Mind & Matter

 

Mind Over Matter

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I didn’t care much about materials in architecture school. Sure, my classmates and I made the most of our compulsory brick-laying or concrete-pouring exercises—but we were more interested in form-making and “big ideas.” As a result, materiality was an infrequent topic in design studio.

That all changed for me after graduation, however, when I was given the chance to research building products for an important public project. I faced a steep learning curve, and quickly became overwhelmed by the thorough process required to ensure successful material selection and specification. However, I was also hooked. My preliminary foray into materials research revealed many new and exciting technologies for architecture—many of which the “old guard” had never heard about.

I should add here that in several of the architecture offices where I worked, conservative product selection and application were givens. A house design would default to wood studs and siding, a school would automatically appear with a steel frame clad in brick, and an office building would be assumed to have a post-tensioned concrete frame with precast panels. After a while, you came to know the basic systems, their dimensions and tolerances, the stack of standard details in the drawer, and the small degree of options left for the “designer” to manipulate. (I remember once being asked to choose between two ugly samples of beige dryvit; when I said I liked neither, the project architect replied, “You have to choose one—you’re the designer!”)

Luckily, this time has come and gone. Like me, many other architects and designers have become infatuated with the untapped possibilities of new material applications. Moreover, the extraordinarily influential sustainable design movement has shaken things up, rendering that stack of standard details as questionable if not obsolete. If there is one thing that the LEED rating system has accomplished, it has awoken us from our short-sighted stupor and alerted us to a wider array of more meaningful and responsible choices.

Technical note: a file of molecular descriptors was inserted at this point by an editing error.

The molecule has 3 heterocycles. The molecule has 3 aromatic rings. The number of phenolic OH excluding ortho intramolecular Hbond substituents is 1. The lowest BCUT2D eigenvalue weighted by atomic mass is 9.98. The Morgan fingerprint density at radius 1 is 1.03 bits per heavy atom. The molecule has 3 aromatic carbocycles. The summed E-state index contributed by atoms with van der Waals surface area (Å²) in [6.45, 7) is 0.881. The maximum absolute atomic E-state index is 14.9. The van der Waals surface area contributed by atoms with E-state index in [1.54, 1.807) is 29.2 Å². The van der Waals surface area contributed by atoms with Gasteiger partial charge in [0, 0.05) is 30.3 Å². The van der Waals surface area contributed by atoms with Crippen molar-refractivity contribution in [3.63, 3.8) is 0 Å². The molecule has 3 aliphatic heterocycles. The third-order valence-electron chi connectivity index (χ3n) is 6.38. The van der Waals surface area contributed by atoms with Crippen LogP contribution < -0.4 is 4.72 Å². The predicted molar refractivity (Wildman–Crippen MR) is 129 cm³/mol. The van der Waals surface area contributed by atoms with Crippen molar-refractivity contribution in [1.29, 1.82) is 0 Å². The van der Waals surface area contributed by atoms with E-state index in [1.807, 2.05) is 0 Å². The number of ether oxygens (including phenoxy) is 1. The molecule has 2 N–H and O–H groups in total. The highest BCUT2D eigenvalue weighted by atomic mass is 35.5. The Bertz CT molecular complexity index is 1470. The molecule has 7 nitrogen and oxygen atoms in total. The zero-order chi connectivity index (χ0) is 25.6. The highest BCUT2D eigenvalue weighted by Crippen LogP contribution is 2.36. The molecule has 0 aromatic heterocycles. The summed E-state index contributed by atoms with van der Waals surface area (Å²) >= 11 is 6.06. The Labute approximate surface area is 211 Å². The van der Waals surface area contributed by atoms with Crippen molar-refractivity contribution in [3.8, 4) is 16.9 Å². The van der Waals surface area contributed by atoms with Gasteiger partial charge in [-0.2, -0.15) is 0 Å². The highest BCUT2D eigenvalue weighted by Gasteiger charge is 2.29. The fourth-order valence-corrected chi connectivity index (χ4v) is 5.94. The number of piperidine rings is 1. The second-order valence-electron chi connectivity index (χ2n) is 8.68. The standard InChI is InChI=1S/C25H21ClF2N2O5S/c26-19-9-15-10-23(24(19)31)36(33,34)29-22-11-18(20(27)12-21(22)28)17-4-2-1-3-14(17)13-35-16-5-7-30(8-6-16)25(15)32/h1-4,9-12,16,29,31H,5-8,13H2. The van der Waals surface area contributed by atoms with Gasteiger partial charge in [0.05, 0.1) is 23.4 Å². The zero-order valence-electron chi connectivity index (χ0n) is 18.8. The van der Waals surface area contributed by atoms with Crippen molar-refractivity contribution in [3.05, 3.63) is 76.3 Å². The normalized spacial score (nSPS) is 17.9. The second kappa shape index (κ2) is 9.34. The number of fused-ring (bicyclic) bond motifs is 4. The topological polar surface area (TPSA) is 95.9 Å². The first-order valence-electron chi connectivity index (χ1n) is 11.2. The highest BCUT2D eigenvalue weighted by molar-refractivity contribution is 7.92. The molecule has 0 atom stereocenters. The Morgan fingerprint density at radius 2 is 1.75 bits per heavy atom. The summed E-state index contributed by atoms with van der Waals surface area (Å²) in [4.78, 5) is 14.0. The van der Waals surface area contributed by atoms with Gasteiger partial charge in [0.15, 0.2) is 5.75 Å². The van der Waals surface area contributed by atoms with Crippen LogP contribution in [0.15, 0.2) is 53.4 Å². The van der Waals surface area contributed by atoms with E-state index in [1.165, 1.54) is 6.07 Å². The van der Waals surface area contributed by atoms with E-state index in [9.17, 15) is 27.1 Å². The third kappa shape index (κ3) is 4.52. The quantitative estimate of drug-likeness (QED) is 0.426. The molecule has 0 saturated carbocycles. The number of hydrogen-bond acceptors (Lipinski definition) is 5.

However, our work has only just begun. Clearly, it is not enough to check boxes on a scorecard or specify a trendy new material for a project. We want to know why we should choose one material over another, what makes a product truly “green,” which building systems will stand up to the uncertain forces of climate change, and what materials will avoid looking like silly fads in the future. In addition, we want to understand the deeper meaning that materials hold, their influence on our psyche, and the mysterious connections between new technologies and social transformation. For me, this is where the real magic happens—when the palpable object of architecture can affect a series of positive outcomes that extend far beyond the physical constraints of its site.

As I reflect on the post-architecture school years, I know that the “big ideas” that captured our attention as students have really never disappeared. They are simply struggling to find the most meaningful tangible form. As we engage in the daunting yet worthwhile pursuit of creating meaning within our constructed world, I hope that Mind & Matter will offer some insights along the way. It should be a fun ride.

 

 
 

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About the Blogger

Blaine Brownell

thumbnail image Minnesota-based architect and author Blaine Brownell, AIA, is a self-defined materials researcher and sustainable building adviser. His "Product of the Week" emails and three volumes of Transmaterial (2006, 2008, 2010) provide designers with a steady flow of inspiration—a 21st-century Grammar of Ornament. Blaine has practiced architecture in Japan and the U.S. and has been published in more than 40 design, business, and science publications. The recipient of a Fulbright fellowship for 2006–07, he researched contemporary Japanese material innovations at the Tokyo University of Science. He currently teaches architecture and co-directs the M.S. in Sustainable Design program at the University of Minnesota. His book Matter in the Floating World was published by Princeton Architectural Press in 2011.